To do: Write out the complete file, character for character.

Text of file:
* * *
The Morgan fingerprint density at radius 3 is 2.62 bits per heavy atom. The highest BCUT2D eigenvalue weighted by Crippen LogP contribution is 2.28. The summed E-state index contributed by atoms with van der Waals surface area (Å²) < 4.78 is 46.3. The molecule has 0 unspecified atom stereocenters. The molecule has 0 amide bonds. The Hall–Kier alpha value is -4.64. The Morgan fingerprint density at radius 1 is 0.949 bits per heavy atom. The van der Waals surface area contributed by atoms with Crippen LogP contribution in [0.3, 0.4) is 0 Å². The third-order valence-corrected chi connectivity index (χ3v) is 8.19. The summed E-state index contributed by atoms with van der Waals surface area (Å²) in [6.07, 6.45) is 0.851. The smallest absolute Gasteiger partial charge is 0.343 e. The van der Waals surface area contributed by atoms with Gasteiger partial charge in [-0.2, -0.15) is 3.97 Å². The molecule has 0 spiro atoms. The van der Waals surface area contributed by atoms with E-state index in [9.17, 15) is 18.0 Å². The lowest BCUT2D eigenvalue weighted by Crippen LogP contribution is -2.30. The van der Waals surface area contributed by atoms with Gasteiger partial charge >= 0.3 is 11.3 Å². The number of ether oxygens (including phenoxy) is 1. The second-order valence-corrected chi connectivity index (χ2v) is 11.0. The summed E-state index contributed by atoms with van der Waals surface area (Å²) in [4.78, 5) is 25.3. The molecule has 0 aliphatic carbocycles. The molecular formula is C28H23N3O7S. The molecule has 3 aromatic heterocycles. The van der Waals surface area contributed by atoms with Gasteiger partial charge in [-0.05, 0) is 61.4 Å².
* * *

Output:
The Morgan fingerprint density at radius 3 is 2.62 bits per heavy atom. The highest BCUT2D eigenvalue weighted by Crippen LogP contribution is 2.28. The summed E-state index contributed by atoms with van der Waals surface area (Å²) < 4.78 is 46.3. The molecule has 0 unspecified atom stereocenters. The molecule has 0 amide bonds. The Hall–Kier alpha value is -4.64. The Morgan fingerprint density at radius 1 is 0.949 bits per heavy atom. The van der Waals surface area contributed by atoms with Crippen LogP contribution in [0.3, 0.4) is 0 Å². The third-order valence-corrected chi connectivity index (χ3v) is 8.19. The summed E-state index contributed by atoms with van der Waals surface area (Å²) in [6.07, 6.45) is 0.851. The smallest absolute Gasteiger partial charge is 0.343 e. The van der Waals surface area contributed by atoms with Gasteiger partial charge in [-0.2, -0.15) is 3.97 Å². The molecule has 0 spiro atoms. The van der Waals surface area contributed by atoms with E-state index in [9.17, 15) is 18.0 Å². The lowest BCUT2D eigenvalue weighted by Crippen LogP contribution is -2.30. The van der Waals surface area contributed by atoms with Gasteiger partial charge >= 0.3 is 11.3 Å². The number of ether oxygens (including phenoxy) is 1. The second-order valence-corrected chi connectivity index (χ2v) is 11.0. The summed E-state index contributed by atoms with van der Waals surface area (Å²) in [4.78, 5) is 25.3. The molecule has 0 aliphatic carbocycles. The molecular formula is C28H23N3O7S. The molecule has 3 aromatic heterocycles. The van der Waals surface area contributed by atoms with Gasteiger partial charge in [-0.05, 0) is 61.4 Å².